"Though the waters thereof roar and be troubled." When all things are excited to fury, and reveal their utmost power to disturb, faith smiles serenely. She is not afraid of noise, nor even of real force, she knows that the Lord stilleth the raging of the sea, and holdeth the waves in the hollow of his hand. "Though the mountains shake with the swelling thereof." Alps and Andes may tremble, but faith rests on a firmer basis, and is not to be moved by swelling seas. Evil may ferment, wrath may boil, and pride may foam, but the brave heart of holy confidence trembles not. Great men who are like mountains may quake for fear in times of great calamity, but the man whose trust is in God needs never be dismayed.
"Selah." In the midst of such a hurly-burly the music may well come to a pause, both to give the singers breath, and ourselves time for meditation. We are in no hurry, but can sit us down and wait while earth dissolves, and mountains rock, and oceans roar. Ours is not the headlong rashness which passes for courage, we can calmly confront the danger, and meditate upon terror, dwelling on its separate items and united forces. The pause is not an exclamation of dismay, but merely a rest in music: we do not suspend our song in alarm, but retune our harps with deliberation amidst the tumult of the storm. It were well if all of us could say, "Selah," under tempestuous trials, but alas! too often we speak in our haste, lay our trembling hands bewildered among the strings, strike the lyre with a rude crash, and mar the melody of our life-song.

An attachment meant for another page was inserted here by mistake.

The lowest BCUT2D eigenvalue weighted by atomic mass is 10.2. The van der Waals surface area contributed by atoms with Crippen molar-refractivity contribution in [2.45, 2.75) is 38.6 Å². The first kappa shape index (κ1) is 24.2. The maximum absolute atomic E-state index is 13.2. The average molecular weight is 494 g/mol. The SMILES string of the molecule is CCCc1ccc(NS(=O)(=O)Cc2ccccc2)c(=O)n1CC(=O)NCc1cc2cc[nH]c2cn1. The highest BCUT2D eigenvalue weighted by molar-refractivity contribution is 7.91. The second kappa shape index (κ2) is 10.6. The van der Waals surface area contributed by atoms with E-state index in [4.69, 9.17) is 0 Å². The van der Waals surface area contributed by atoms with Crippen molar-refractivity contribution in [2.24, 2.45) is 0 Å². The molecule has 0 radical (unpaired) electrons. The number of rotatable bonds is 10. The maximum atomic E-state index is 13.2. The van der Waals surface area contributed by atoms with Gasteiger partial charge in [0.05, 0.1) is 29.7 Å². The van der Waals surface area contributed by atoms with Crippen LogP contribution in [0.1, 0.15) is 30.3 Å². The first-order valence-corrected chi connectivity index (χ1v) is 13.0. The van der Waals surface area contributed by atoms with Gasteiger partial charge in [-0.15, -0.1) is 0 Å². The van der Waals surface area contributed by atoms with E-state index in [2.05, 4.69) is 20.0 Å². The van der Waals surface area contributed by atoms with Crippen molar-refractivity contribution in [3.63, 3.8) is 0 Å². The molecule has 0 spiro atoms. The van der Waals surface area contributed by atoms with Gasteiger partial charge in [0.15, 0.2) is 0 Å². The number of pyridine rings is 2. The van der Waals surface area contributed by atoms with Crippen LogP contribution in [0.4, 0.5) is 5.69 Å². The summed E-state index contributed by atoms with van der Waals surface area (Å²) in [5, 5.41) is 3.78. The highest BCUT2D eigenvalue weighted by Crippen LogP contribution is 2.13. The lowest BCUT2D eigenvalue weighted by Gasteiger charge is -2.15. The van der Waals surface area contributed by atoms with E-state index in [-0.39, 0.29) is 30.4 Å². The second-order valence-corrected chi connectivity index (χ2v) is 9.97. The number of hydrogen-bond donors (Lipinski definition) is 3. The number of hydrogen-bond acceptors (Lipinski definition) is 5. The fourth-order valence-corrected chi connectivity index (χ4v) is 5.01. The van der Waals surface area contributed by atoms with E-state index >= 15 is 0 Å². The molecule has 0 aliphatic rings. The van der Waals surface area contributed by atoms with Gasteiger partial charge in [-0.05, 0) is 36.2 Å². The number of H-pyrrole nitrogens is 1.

Jamieson-Fausset-Brown Bible Commentary
Ps 46:1-11. Upon Alamoth—most probably denotes the treble, or part sung by female voices, the word meaning "virgins"; and which was sung with some appropriately keyed instrument (compare 1Ch 15:19-21; see on Ps 6:1, title). The theme may be stated in Luther's well-known words, "A mighty fortress is our God." The great deliverance (2Ki 19:35; Isa 37:36) may have occasioned its composition.
1. refuge—literally, "a place of trust" (Ps 2:12).
present help—literally, "a help He has been found exceedingly."
trouble—as in Ps 18:7.